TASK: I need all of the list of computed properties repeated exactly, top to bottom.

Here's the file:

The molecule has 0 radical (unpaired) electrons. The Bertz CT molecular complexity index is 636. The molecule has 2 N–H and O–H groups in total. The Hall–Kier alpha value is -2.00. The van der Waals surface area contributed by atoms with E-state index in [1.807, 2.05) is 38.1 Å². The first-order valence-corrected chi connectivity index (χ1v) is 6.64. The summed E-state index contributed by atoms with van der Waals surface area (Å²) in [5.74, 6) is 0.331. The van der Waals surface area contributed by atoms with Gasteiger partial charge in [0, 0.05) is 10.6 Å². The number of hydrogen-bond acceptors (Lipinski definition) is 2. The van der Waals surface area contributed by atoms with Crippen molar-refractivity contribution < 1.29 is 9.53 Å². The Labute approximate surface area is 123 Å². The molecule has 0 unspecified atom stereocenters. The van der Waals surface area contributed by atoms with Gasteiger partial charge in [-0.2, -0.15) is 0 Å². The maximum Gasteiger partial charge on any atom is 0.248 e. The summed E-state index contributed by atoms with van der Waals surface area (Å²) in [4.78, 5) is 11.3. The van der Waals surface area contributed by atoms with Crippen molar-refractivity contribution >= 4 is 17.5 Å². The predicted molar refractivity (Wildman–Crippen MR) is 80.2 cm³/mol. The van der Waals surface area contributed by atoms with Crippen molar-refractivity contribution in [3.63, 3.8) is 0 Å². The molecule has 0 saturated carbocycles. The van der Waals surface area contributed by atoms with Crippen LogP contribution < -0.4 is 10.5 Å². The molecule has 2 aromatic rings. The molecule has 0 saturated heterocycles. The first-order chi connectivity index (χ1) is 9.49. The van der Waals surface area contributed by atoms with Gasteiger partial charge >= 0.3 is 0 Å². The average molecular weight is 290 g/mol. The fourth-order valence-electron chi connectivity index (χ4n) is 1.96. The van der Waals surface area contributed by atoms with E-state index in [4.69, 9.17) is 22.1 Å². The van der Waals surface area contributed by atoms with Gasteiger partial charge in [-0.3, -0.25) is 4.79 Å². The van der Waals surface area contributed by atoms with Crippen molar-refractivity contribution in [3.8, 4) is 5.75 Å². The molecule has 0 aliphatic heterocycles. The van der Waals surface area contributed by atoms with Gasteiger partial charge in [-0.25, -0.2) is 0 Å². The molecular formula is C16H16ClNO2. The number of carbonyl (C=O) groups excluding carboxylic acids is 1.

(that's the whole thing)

The molecule has 0 radical (unpaired) electrons. The Bertz CT molecular complexity index is 636. The molecule has 2 N–H and O–H groups in total. The Hall–Kier alpha value is -2.00. The van der Waals surface area contributed by atoms with E-state index in [1.807, 2.05) is 38.1 Å². The first-order valence-corrected chi connectivity index (χ1v) is 6.64. The summed E-state index contributed by atoms with van der Waals surface area (Å²) in [5.74, 6) is 0.331. The van der Waals surface area contributed by atoms with Gasteiger partial charge in [0, 0.05) is 10.6 Å². The number of hydrogen-bond acceptors (Lipinski definition) is 2. The van der Waals surface area contributed by atoms with Crippen molar-refractivity contribution < 1.29 is 9.53 Å². The Labute approximate surface area is 123 Å². The molecule has 0 unspecified atom stereocenters. The van der Waals surface area contributed by atoms with Gasteiger partial charge in [-0.2, -0.15) is 0 Å². The maximum Gasteiger partial charge on any atom is 0.248 e. The summed E-state index contributed by atoms with van der Waals surface area (Å²) in [4.78, 5) is 11.3. The van der Waals surface area contributed by atoms with Crippen molar-refractivity contribution >= 4 is 17.5 Å². The predicted molar refractivity (Wildman–Crippen MR) is 80.2 cm³/mol. The van der Waals surface area contributed by atoms with Crippen molar-refractivity contribution in [3.63, 3.8) is 0 Å². The molecule has 0 saturated carbocycles. The van der Waals surface area contributed by atoms with Crippen LogP contribution < -0.4 is 10.5 Å². The molecule has 2 aromatic rings. The molecule has 0 saturated heterocycles. The first-order chi connectivity index (χ1) is 9.49. The van der Waals surface area contributed by atoms with Gasteiger partial charge >= 0.3 is 0 Å². The average molecular weight is 290 g/mol. The fourth-order valence-electron chi connectivity index (χ4n) is 1.96. The van der Waals surface area contributed by atoms with E-state index in [4.69, 9.17) is 22.1 Å². The van der Waals surface area contributed by atoms with Gasteiger partial charge in [-0.3, -0.25) is 4.79 Å². The van der Waals surface area contributed by atoms with Crippen molar-refractivity contribution in [3.8, 4) is 5.75 Å². The molecule has 0 aliphatic heterocycles. The van der Waals surface area contributed by atoms with Gasteiger partial charge in [-0.25, -0.2) is 0 Å². The molecular formula is C16H16ClNO2. The number of carbonyl (C=O) groups excluding carboxylic acids is 1.